In this study, the relationships between upstream kinases and phosphatases were explored to determine the key regulator in JNK inactivation following cerebral ischemia. The findings of this study suggest that MKP-7 plays a key role in JNK inactivation during and after ischemia, and this regulation occurs independently of PI3K/Akt pathway.


                  Dual-phase phosphorylation of JNK induced by cerebral ischemia coincides with Akt-induced SEK1 and MKK-7 phosphorylation in the rat hippocampus

                  It is well known that cerebral ischemia highly induces activation of the JNK pathway through phosphorylation, leading to apoptosis and dysfunction of neurons. However, JNK activity has been observed to obviously decrease following its activation by cerebral ischemia [7], but the precise mechanism remains unclear. To determine the underlying cause of the abrupt JNK inactivation following cerebral ischemia, phosphorylation of JNK at Thr183/Tyr185 and its upstream molecules Akt at Ser473, SEK1 at Ser80 and MKK-7 at Ser 271/Thr275 were examined in the rat hippocampus following ischemia. Rats were subjected to four-vessel occlusion, with 10 min of ischemia followed by reperfusion for 15 min, 1, 2, 4, 6 and 24 h. As shown in Figure 1A, phosphorylation of JNK showed a biphasic pattern of elevation during reperfusion, gradually increasing from 15 min (P < 0.05), peaking at 1 h (P < 0.05), but then decreasing significantly at 4 h (P < 0.05) before elevating again at 24 h (P < 0.05). Meanwhile, the phosphorylation of Akt, SEK1 and MKK-7 peaked at 1 h (P < 0.05), showing that phosphorylation of these proteins may be associated with JNK. After peaking at 1 h, their phosphorylation sharply decreased at 4 h (P < 0.05) and was elevated again after 24 h (P < 0.05). Meanwhile, no changes were observed in the levels of total JNK, Akt, SEK1, MKK-7 and β-actin in each group during the reperfusion (P > 0.05, Figure 1). These results demonstrated that cerebral ischemia induced the dual-phase phosphorylation of JNK, and the phosphorylation patterns of Akt, SEK1 and MKK-7 showed the same trends as that of JNK after ischemia.
                  Figure 1

                  Western blot analysis of JNK, Akt, SEK1 and MKK-7 activities in response to ischemia at different times after reperfusion and effect of PI3K/Akt inhibitor LY294002 after 1 h of reperfusion. Proteins were extracted and measured using antibodies against p-JNK (Thr183/Tyr185), p-Akt (Ser473), p-MKK-7 (Ser271/Thr275), p-SEK1 (Ser80), JNK, Akt, MKK-7 and SEK1. A: Phosphorylation state of JNK, Akt, MKK-7 and SEK1 after different reperfusion times (15 min, 1, 2, 4, 6 and 24 h) following 10 min of ischemia. B: Determination of p-JNK, p-MKK-7 and p-SEK1 levels in animals administered LY294002 (LY) compared with sham and control groups (vehicle, Veh). ODs are presented as means ± SEM (n = 4) and expressed as magnitudes of change versus sham control or control. *P < 0.05. versus sham control; #P < 0.05, comparison between the 1-h chemically treated reperfusion groups and their respective vehicle controls.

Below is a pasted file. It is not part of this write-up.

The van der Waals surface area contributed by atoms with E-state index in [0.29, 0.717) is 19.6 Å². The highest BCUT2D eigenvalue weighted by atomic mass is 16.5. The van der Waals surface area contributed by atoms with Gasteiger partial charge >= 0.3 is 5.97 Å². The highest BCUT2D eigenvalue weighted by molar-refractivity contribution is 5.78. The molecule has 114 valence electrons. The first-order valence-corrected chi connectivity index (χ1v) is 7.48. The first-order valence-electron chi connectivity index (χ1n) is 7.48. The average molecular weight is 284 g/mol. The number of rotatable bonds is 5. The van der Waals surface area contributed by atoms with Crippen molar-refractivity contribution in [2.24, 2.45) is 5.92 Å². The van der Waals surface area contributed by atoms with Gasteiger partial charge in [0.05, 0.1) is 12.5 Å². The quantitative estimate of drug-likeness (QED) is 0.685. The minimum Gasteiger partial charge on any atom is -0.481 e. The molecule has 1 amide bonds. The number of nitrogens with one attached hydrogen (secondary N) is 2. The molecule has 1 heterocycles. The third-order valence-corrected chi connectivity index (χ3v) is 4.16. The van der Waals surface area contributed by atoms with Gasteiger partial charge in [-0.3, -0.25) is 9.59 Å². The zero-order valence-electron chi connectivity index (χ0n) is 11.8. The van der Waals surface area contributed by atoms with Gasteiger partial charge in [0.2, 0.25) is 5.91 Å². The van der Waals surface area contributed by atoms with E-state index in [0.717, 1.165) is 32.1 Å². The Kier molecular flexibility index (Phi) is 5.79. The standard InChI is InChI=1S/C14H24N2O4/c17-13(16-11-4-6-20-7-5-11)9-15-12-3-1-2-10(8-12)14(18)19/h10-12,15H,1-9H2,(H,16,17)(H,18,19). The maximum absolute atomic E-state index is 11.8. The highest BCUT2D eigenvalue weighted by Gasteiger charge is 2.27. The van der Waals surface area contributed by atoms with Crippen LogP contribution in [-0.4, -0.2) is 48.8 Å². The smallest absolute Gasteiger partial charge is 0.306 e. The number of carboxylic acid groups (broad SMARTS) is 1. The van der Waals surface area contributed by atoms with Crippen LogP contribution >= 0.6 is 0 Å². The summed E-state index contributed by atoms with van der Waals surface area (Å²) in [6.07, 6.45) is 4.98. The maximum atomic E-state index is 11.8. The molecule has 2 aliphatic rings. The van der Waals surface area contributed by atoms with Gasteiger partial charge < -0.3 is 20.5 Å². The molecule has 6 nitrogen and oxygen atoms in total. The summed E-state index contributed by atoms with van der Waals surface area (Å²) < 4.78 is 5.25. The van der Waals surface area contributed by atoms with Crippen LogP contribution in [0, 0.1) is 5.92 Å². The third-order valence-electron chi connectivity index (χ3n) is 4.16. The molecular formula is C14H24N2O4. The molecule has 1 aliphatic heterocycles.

PI3K/Akt inhibitor LY294002 increases SEK1 and MKK-7 activities but does not result in upregulation of JNK activity following cerebral ischemia

                  The results above showed that Akt phosphorylation was associated with the JNK signaling cascade. However, to determine the exact role played by Akt in the JNK cascade in cerebral ischemia, the inhibitor LY294002 (LY) was employed to block the PI3K/Akt pathway. Rats underwent four-vessel occlusion and endured a 10-min period of ischemia, followed by reperfusion for 1 h. Phospho-specific antibodies were employed, and changes in JNK, Akt, SEK1 and MKK-7 activities were examined in the hippocampus of rats after the administration of LY or vehicle. The inactivated form of SEK1 is phosphorylated at Ser80, while the activated form of MKK7 is phosphorylated at Ser 271/Thr275. As shown in Figure 1B, in the 1-h reperfusion groups, a significant decline of p-Akt (Ser473) and p-SEK1 (Ser80) was observed in those rats treated with the LY compared with the vehicle-treated rats (P < 0.05). Meanwhile, the level of p-MKK-7 (Ser271/Thr275) was significantly elevated in the LY group compared with the vehicle group. However, the levels of activated JNK differed little between the 1-h reperfusion groups with and without the administration of LY. This result suggests that the PI3K/Akt inhibitor LY could downregulate Akt activity following cerebral ischemia, which increased the activity of SEK1 and MKK-7 but did not lead to the elevation JNK activity. Therefore, we hypothesized that another mechanism must be involved in JNK inactivation at 1 h reperfusion postischemia.

                  MAPK phosphatase is involved in JNK inactivation following cerebral ischemia

                  Activated JNK promotes ischemic injury related protein expression through phosphorylation of transcription factors such as c-jun. In order to control appropriate gene transcription, the activity of JNK must be tightly regulated by the actions coordinated between protein kinases and phosphatases. MKPs comprise a subset of protein tyrosine phosphatases, which can dephosphorylate both phosphothreonine and phosphotyrosine residues. Cycloheximide (CHX) is usually considered a protein synthesis inhibitor, and some studies have also shown that it can inhibit the activity of MKPs [22]. To explore whether MKPs were involved in JNK inactivation after ischemia in the rats, CHX was employed in this study. As shown in Figure 2A, levels of JNK activity were significantly elevated in the CHX group compared with the vehicle group at 4 h after reperfusion (P < 0.05). BCI, an allosteric inhibitor of Dusp6 [23], was also used in this study, however, the levels of JNK activity were not changed in the BCI group compared with the vehicle group at 4 h after reperfusion (Figure 2B, P > 0.05). Furthermore, activated JNK levels differed little between the 24-h reperfusion groups with and without the administration of MKPs inhibitor (CHX or BCI), with both groups exhibiting high levels (P > 0.05). This result suggested that a few MKPs but not Dusp6 were involved in JNK inactivation at 4 h reperfusion after ischemia.